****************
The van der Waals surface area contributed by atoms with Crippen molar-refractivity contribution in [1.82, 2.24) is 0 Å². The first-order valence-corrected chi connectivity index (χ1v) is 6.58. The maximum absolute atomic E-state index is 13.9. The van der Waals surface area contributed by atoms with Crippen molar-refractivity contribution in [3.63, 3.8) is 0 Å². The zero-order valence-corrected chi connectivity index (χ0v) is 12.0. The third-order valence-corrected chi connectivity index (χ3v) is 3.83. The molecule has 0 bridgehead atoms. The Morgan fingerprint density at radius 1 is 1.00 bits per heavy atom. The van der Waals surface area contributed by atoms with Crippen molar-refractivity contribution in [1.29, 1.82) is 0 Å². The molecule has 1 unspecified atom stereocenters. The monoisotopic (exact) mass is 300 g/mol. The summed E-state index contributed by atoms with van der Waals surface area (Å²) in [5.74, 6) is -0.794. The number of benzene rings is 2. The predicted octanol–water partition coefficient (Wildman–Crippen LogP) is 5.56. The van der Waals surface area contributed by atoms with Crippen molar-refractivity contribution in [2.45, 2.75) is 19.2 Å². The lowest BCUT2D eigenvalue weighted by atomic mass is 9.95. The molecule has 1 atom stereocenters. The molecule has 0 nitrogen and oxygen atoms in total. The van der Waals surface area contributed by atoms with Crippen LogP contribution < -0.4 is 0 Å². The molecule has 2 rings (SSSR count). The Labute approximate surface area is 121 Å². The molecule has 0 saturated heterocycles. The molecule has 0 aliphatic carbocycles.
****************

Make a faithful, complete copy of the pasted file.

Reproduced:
The van der Waals surface area contributed by atoms with Crippen molar-refractivity contribution in [1.82, 2.24) is 0 Å². The first-order valence-corrected chi connectivity index (χ1v) is 6.58. The maximum absolute atomic E-state index is 13.9. The van der Waals surface area contributed by atoms with Crippen molar-refractivity contribution in [3.63, 3.8) is 0 Å². The zero-order valence-corrected chi connectivity index (χ0v) is 12.0. The third-order valence-corrected chi connectivity index (χ3v) is 3.83. The molecule has 0 bridgehead atoms. The Morgan fingerprint density at radius 1 is 1.00 bits per heavy atom. The van der Waals surface area contributed by atoms with Crippen molar-refractivity contribution in [1.29, 1.82) is 0 Å². The molecule has 1 unspecified atom stereocenters. The monoisotopic (exact) mass is 300 g/mol. The summed E-state index contributed by atoms with van der Waals surface area (Å²) in [5.74, 6) is -0.794. The number of benzene rings is 2. The predicted octanol–water partition coefficient (Wildman–Crippen LogP) is 5.56. The van der Waals surface area contributed by atoms with Crippen molar-refractivity contribution in [2.45, 2.75) is 19.2 Å². The lowest BCUT2D eigenvalue weighted by atomic mass is 9.95. The molecule has 1 atom stereocenters. The molecule has 0 nitrogen and oxygen atoms in total. The van der Waals surface area contributed by atoms with Crippen LogP contribution < -0.4 is 0 Å². The molecule has 2 rings (SSSR count). The Labute approximate surface area is 121 Å². The molecule has 0 saturated heterocycles. The molecule has 0 aliphatic carbocycles.